Bread Biga ??

44
10
Joined Dec 17, 2002
Okay, I need some professional advice in the baking area. I made this biga for an Italian bread about 1 1/2 weeks ago, and still have it in my refrigerator. Just fed it tonight with flour and a couple drops of water and seemed to still have it's action.

My question: Is there a "shelf life" for this? It still looks alive and smells like fresh on corked white wine and lights up the nose with a great fragrance and I would like to use it, but wanted to seek advice first. I would appreciate your comments. Thanks,

Schoolchef

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"Food, The wellspring of Life" Eat!
 
3,853
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Joined May 26, 2001
Hey there! you might get an answer more directly if you post this on one of the Pastry and Baking forums, since that's where the doughboys and -girls hang out. ;)

I haven't used a live starter in years, but as I recall, they can last a long time if you feed them regularly and keep them at the right temperaturesl. But ask the Baking folks; they know SO MUCH MORE about this (especially KyleW).
 
5,192
296
Joined Jul 28, 2001
Well this is not really hard. If you use a lot of flour you get a biga bread and if you use a little you get a smalla bread.
 
799
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Joined Feb 21, 2001
I would toss it and start over. If it's made with commercial yeast it's not the proper environment time and temperature wise to have turned itself into a sourdough starter. Most baking books would tell you that you can keep a biga for two to three days, tops.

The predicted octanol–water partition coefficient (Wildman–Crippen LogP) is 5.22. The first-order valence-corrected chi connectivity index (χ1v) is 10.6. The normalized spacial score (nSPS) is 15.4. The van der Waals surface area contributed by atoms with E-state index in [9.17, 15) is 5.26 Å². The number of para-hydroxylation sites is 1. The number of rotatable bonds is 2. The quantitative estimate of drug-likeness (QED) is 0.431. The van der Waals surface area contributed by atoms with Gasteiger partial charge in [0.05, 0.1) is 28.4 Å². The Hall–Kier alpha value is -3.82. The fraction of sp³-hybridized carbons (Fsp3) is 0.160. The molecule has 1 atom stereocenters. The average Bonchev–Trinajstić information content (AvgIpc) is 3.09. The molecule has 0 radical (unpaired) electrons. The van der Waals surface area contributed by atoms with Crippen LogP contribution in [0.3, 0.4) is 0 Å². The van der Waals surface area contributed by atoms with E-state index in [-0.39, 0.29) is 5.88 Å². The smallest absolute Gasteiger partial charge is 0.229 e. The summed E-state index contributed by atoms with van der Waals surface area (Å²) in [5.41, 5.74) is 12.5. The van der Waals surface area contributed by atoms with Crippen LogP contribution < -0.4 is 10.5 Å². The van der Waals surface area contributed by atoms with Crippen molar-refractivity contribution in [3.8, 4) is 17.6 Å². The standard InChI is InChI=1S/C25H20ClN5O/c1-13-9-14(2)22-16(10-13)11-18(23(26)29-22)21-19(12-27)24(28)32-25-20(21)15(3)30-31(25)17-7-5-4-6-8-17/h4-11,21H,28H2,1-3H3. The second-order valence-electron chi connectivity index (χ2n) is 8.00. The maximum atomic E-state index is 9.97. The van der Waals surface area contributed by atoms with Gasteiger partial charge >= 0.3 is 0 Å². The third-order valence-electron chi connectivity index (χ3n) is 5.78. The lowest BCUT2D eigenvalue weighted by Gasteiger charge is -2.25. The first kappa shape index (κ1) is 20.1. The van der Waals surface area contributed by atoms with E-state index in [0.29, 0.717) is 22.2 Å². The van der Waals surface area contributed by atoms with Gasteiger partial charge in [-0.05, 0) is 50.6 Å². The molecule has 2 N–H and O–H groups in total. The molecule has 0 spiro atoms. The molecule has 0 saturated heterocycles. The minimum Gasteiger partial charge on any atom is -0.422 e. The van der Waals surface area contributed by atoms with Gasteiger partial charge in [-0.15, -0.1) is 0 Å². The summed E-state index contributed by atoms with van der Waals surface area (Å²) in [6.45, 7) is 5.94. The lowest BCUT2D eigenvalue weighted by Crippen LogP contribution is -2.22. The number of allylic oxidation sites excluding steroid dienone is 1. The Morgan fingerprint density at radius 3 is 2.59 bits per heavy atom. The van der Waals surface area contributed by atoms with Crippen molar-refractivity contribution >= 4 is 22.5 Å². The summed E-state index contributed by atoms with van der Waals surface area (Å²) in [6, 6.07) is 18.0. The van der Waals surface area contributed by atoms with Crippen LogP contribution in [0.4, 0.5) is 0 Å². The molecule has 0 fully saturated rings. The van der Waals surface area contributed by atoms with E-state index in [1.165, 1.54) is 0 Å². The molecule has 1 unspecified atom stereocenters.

44
10
Joined Dec 17, 2002
Thanks for your replys especially panini's, good one!

Suzanne, just started to learn all about starters, poolishes, bigas, and sponges in the bread baking process and wondering if it was held too long.

Thebighat- I used the SAF active dry yeast, flour, and water. The recipe did say leave out 1-5 hours and then refrigerate up to 2-3 days. Just wondering if it was still effective. I only made a few cups worth. I'll trash the stiff and make more as needed. Thanks for the insight.

schoolchef
 
5,192
296
Joined Jul 28, 2001
Bake it up and then you will know. sorry about theother answer, the boys brought back a case of the real corona beer, the big bottles. Hey, if it doesn't work I'm sure you won't get any complaints from the birds outside.
 
1,635
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Joined Aug 14, 2000
I am in thebighat's camp. Wild yeast and commercial yeast thrive in different environments. The fridge and wild yeast paly together much better than the fridge and commercial yeast.
 

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